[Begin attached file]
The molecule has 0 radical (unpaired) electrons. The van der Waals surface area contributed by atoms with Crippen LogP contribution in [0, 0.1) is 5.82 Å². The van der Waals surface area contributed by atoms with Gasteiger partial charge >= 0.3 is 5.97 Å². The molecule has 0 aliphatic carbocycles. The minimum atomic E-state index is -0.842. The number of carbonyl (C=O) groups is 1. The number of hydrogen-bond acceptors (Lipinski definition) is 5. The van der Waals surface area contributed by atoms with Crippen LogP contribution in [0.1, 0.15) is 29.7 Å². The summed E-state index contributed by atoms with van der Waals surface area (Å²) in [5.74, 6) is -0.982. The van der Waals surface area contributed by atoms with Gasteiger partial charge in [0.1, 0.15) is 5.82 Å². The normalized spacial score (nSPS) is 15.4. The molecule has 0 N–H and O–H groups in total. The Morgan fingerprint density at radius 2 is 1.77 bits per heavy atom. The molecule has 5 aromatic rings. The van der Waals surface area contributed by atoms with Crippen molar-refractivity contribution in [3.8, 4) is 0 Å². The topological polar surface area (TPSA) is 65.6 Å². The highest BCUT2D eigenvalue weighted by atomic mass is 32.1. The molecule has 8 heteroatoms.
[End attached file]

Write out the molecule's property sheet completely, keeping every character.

The molecule has 0 radical (unpaired) electrons. The van der Waals surface area contributed by atoms with Crippen LogP contribution in [0, 0.1) is 5.82 Å². The van der Waals surface area contributed by atoms with Gasteiger partial charge >= 0.3 is 5.97 Å². The molecule has 0 aliphatic carbocycles. The minimum atomic E-state index is -0.842. The number of carbonyl (C=O) groups is 1. The number of hydrogen-bond acceptors (Lipinski definition) is 5. The van der Waals surface area contributed by atoms with Crippen LogP contribution in [0.1, 0.15) is 29.7 Å². The summed E-state index contributed by atoms with van der Waals surface area (Å²) in [5.74, 6) is -0.982. The van der Waals surface area contributed by atoms with Gasteiger partial charge in [0.1, 0.15) is 5.82 Å². The normalized spacial score (nSPS) is 15.4. The molecule has 0 N–H and O–H groups in total. The Morgan fingerprint density at radius 2 is 1.77 bits per heavy atom. The molecule has 5 aromatic rings. The van der Waals surface area contributed by atoms with Crippen molar-refractivity contribution in [3.8, 4) is 0 Å². The topological polar surface area (TPSA) is 65.6 Å². The highest BCUT2D eigenvalue weighted by atomic mass is 32.1. The molecule has 8 heteroatoms.